A new study has found that Jonah Hill has spewed the most swear words in the movies he’s starred in, based on a Buzz Bingo survey of more than 3,500 film scripts. According to the survey, the actor has uttered 376 swear words throughout his films, with many of them belonging to Hill’s character Seth in “Superbad” and, of course, his character Donnie Azoff in “The Wolf of Wall Street.” According to Buzz Bingo, Martin Scorsese’s Jordan Belfort biopic is the “sweariest” movie of all time, at 715 words.
Hill’s new record means he’s now bested both his “Wolf of Wall Street” costar Leonardo DiCaprio, and Samuel L. Jackson, whose “Pulp Fiction” surprisingly isn’t on the surveys list of the most foul-mouthed movies of all time. Jackson’s most swearing character is, the study finds, actually Ordell in Quentin Tarantino’s “Jackie Brown.”
Hill proudly shared this news via Instagram (embedded below), saying he’s humbled to be at the top of the list, with a shoutout to Jackson, as well as to Scorsese for “pushing me over the edge.”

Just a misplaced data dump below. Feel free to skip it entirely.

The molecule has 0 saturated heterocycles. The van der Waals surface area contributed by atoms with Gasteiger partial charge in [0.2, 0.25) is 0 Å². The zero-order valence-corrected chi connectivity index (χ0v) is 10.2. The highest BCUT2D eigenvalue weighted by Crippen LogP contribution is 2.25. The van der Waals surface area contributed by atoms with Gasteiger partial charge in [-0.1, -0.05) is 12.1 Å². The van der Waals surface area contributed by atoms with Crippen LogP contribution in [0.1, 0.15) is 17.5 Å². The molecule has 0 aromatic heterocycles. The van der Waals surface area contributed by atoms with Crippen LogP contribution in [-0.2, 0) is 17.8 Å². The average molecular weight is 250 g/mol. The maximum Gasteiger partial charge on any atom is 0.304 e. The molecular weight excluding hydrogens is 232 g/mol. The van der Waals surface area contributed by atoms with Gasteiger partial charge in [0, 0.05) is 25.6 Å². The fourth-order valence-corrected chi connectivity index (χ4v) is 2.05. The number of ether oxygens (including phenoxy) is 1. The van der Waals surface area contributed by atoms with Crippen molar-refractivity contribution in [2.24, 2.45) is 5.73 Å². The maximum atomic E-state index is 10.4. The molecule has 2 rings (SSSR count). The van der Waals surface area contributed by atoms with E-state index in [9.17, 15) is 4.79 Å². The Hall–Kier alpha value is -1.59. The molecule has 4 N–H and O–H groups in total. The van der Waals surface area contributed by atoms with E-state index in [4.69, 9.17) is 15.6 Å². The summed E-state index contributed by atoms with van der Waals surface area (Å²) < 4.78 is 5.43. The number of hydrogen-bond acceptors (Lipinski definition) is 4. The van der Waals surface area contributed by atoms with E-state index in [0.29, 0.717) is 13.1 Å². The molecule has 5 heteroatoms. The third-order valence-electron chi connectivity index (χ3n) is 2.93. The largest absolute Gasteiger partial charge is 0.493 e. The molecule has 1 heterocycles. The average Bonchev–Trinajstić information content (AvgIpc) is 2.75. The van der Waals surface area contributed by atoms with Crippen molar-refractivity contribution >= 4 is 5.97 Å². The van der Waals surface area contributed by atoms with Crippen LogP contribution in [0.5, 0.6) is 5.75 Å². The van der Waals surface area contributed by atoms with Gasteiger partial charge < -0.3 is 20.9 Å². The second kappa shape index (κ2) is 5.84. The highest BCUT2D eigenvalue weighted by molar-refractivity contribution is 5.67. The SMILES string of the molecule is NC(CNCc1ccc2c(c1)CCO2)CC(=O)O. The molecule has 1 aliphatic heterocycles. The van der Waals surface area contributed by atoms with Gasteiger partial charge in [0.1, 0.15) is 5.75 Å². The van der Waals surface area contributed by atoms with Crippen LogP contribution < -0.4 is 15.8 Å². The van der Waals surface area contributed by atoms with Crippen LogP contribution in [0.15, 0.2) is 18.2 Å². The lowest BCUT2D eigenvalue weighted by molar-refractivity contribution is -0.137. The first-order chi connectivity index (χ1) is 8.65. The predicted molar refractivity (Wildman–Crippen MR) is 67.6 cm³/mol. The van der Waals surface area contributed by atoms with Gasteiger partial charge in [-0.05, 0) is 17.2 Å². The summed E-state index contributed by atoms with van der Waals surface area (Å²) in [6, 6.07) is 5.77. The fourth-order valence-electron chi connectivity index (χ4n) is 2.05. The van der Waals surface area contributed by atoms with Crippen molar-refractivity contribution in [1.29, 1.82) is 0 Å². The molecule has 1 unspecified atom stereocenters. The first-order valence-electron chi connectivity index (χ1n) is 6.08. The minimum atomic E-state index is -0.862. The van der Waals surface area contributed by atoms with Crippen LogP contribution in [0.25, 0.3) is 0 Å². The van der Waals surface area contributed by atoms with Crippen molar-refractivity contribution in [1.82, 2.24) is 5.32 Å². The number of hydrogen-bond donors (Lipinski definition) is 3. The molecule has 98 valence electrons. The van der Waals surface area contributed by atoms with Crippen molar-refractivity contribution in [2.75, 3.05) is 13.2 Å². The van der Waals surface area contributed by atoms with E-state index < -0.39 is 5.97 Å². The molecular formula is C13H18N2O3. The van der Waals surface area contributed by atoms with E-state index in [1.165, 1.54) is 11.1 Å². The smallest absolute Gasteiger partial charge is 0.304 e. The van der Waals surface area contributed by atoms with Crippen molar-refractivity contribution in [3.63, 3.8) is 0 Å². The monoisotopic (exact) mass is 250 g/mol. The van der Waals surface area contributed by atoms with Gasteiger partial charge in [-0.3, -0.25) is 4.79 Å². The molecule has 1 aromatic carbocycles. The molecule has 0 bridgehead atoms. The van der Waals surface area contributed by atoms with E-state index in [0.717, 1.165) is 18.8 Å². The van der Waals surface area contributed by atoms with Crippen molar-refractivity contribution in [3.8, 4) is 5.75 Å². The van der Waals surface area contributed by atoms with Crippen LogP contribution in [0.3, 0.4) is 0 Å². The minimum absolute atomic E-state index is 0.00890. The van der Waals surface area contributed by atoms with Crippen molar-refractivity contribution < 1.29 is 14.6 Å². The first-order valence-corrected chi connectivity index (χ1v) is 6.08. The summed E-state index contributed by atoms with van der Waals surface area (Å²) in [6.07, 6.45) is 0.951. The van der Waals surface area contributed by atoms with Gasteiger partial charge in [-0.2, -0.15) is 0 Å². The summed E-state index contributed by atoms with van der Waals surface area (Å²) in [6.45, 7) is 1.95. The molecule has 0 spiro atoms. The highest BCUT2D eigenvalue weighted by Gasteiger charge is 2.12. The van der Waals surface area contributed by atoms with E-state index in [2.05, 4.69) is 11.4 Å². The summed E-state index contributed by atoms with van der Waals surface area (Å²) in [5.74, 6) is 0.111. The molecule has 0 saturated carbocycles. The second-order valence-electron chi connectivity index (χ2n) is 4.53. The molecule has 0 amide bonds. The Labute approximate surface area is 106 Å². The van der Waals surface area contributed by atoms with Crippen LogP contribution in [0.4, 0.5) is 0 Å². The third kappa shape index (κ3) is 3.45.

According to the study, Hill uses a curse word in “The Wolf of Wall Street” 22.9 times every 1,000 words, while Jackson’s “Jackie Brown” character uses one 6.9 times every 1,000 words. “Uncut Gems,” starring Adam Sandler, also got a boost here, ranking as the second “sweariest” movie of all time — again, based on this study — with 646 curse words throughout the Safdie brothers’ jittery talkfest.
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Other gems ranking high among those who deserve a bar of soap in their mouth include Al Pacino, Denzel Washington, Billy Bob Thornton, Seth Rogen, Bradley Cooper, and Danny McBride. Other foul-mouthed movies include “Casino,” “Jay and Silent Bob Strike Back,” “Fury,” “Straight Outta Compton,” “Summer of Sam,” “Reservoir Dogs,” “Beavis and Butt-Head Do America,” and “Nil by Mouth.” That film, a working-class drama directed by Gary Oldman from 1997, actually claims the title for the most swear words per every 1,000 words, at 41.3.
Finally, the survey finds that profanity in the movies hit its apex in the 1990s, and has since been on a decline.